I Have A Dream
Dr. Martin Luther King Jr.
When we allow freedom to ring-when we let it ring from every city and every hamlet, from every state and every city, we will be able to speed up that day when all of God’s children, black men and white men, Jews and Gentiles, Protestants and Catholics, will be able to join hands and sing in the words of the old Negro spiritual, “Free at last, Free at last, Great God a-mighty, We are free at last.
The expression of ideas as never been safe. Though we proudly espouse our freedom of speech, we likewise find its limits quickly. In some circumstances, speaking against popular beliefs and mores can get you ostracized. In other cases it can get you killed. The church is no exception. Through the centuries, many people have been martyred for their words, only to be canonized later.
In 1963, Dr. Martin Luther King Jr delivered a speech at the March on Washington that has become one of the greatest of recorded history. Entitled “I Have A Dream“, he rallied the people in the name of God to stand against racial injustice.
In Booked: Literature in the Soul of Me, Karen Swallow Prior says this:
The only other passage in all of English letters that gives me goose bumps to compete with this passage from Milton is Martin Luther King, Jr.’s “I Have a Dream” speech. Incidentally, the two works, in their most powerful moments, draw upon some of the very same scriptures.
How do we draw the line between allowing freedom of speech and defending against heresy?
2 Corinthians 3:17
Now the Lord is the Spirit, and where the Spirit of the Lord is, there is freedom.
Literature, Liturgy & The Arts
Dr. Martin Luther King Jr.
STRENGTH TO LOVE by Martin Luther King Jr.
John Milton and Areopagitica
(1608–74), poet and controversialist. The son of a scrivener, he was educated at St Paul’s School, London, and at Christ’s College, Cambridge (1625–32), where he won a high reputation for his scholarship and literary gifts; his famous Ode on the Morning of Christ’s Nativity (1629) belongs to this period. From 1632 to 1638 he lived on his father’s estate at Horton in Buckinghamshire. Having abandoned his original intention of taking orders because of the ‘tyranny’ that had invaded the Church under Abp. W. *Laud, he devoted himself entirely to scholarship and literature. Among his finest poems of this period are L’Allegro and Il Penseroso, which are sometimes taken as expressing the two sides of his nature, torn between the desire for pleasure and the love of meditation and silence. In ‘A Maske Presented at Ludlow Castle, 1634’ [Comus] (pr. 1637), he sings the praises of chastity in a dramatic poem. In 1637 he wrote the monody Lycidas on the death of a friend, containing a sharp satiric allusion to the clergy, one of his main themes in later years. Next year he travelled in Italy, and after his return moved to London, where he spent many years in political and religious controversy. In 1641 he joined the *Presbyterians and took part in the famous ‘*Smectymnuus’ affair, and about the same time wrote The Reason of Church Government Urged against Prelacy, a fierce attack on episcopacy in which he saw only an instrument of tyranny. In 1643 he married Mary Powell, a member of a strongly royalist family. She left him shortly afterwards, and he returned once more to the question of the reform of the divorce laws, writing The Doctrine and Discipline of Divorce (1643), in which he made a passionate appeal for the solubility of marriage on the grounds of incompatibility of character and declared the sanctity and sacramental character of marriage to be a clerical invention. The treatise, which roused a heated discussion, caused his break with the Presbyterians. Its publication without a licence from the censor led the case to be submitted to Parliament and drew from Milton his celebrated Areopagitica (1644) in defence of the freedom of the press.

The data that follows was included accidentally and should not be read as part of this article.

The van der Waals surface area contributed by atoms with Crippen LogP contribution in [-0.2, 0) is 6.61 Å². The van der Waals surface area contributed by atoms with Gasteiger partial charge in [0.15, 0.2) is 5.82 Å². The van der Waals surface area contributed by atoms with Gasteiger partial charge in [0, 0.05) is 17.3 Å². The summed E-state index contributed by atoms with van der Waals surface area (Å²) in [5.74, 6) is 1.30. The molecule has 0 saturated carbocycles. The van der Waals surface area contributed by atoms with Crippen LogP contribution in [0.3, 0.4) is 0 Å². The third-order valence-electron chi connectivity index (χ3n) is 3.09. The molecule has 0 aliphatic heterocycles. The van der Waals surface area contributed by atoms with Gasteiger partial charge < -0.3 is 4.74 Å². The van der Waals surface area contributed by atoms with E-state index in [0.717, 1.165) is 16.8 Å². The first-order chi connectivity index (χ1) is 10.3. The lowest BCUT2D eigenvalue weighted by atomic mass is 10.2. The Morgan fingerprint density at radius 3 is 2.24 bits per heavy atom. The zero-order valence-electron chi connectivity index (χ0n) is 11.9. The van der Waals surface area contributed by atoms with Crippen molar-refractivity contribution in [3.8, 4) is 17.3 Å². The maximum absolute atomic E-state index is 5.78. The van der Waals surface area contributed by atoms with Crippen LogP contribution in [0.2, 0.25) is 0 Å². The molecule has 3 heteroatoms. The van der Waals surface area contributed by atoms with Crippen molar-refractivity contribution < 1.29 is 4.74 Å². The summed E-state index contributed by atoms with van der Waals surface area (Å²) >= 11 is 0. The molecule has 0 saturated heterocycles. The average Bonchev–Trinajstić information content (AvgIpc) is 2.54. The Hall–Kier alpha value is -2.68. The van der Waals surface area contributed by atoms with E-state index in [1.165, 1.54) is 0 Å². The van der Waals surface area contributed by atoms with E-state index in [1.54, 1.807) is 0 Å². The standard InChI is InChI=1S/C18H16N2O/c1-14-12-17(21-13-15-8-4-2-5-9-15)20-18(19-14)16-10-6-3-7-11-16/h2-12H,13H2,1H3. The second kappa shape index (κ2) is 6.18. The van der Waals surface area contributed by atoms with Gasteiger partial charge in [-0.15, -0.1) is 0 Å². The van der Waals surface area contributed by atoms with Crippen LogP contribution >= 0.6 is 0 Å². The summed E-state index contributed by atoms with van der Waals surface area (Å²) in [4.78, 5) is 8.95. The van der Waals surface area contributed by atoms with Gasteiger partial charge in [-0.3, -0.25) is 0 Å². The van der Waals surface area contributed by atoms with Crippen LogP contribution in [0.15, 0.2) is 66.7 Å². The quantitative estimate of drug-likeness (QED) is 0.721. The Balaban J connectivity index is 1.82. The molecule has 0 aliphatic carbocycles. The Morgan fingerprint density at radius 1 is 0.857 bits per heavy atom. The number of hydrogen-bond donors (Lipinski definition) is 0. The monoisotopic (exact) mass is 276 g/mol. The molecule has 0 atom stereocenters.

Areopagitica: A Speech of Mr John Milton for the Liberty of Unlicenc’d Printing, to the Parliament of England, pamphlet by John Milton, published in 1644 to protest an order issued by Parliament the previous year requiring government approval and licensing of all published books. Four earlier pamphlets by the author concerning divorce had met with official disfavour and suppressive measures.
The title of the work derives from “Areopagus” (“Hill of Ares”), the name of the site from which the high court of Athens administered its jurisdiction and imposed a general censorship. In a prose style that draws heavily on Greek models, Milton argues that to mandate licensing is to follow the example of the detested papacy. He defends the free circulation of ideas as essential to moral and intellectual development. Furthermore, he asserts, to attempt to preclude falsehood is to underestimate the power of truth. While the immediate objective of the Areopagitica—repeal of licensing—was not obtained for another 50 years, the tract has earned a permanent place in the literature of human rights.
Encyclopædia Britannica, Encyclopedia Britannica (Chicago, IL: Encyclopædia Britannica, 2016).
Karen Swallow Prior
Karen Swallow Prior is Professor of English at Liberty University and an award-winning teacher. She is a contributing writer for The Atlantic.com and for Christianity Today, where she blogs frequently at Her.meneutics. Her writing has appeared in Relevant, Think Christian, and Salvo. She is a Research Fellow with the Ethics and Religious Liberty Commission of the Southern Baptist Convention, a member of INK: A Creative Collective, and a member of the Faith Advisory Council of the Humane Society of the United States.
Booked: Literature in the Soul of Me
Booked draws on classics like Great Expectations, delights such as Charlotte’s Web, the poetry of Hopkins and Donne, and more. This thoughtful, straight-up memoir will be pure pleasure for book-lovers, teachers, and anyone who has struggled to find a way to articulate the inexpressible through a love of story.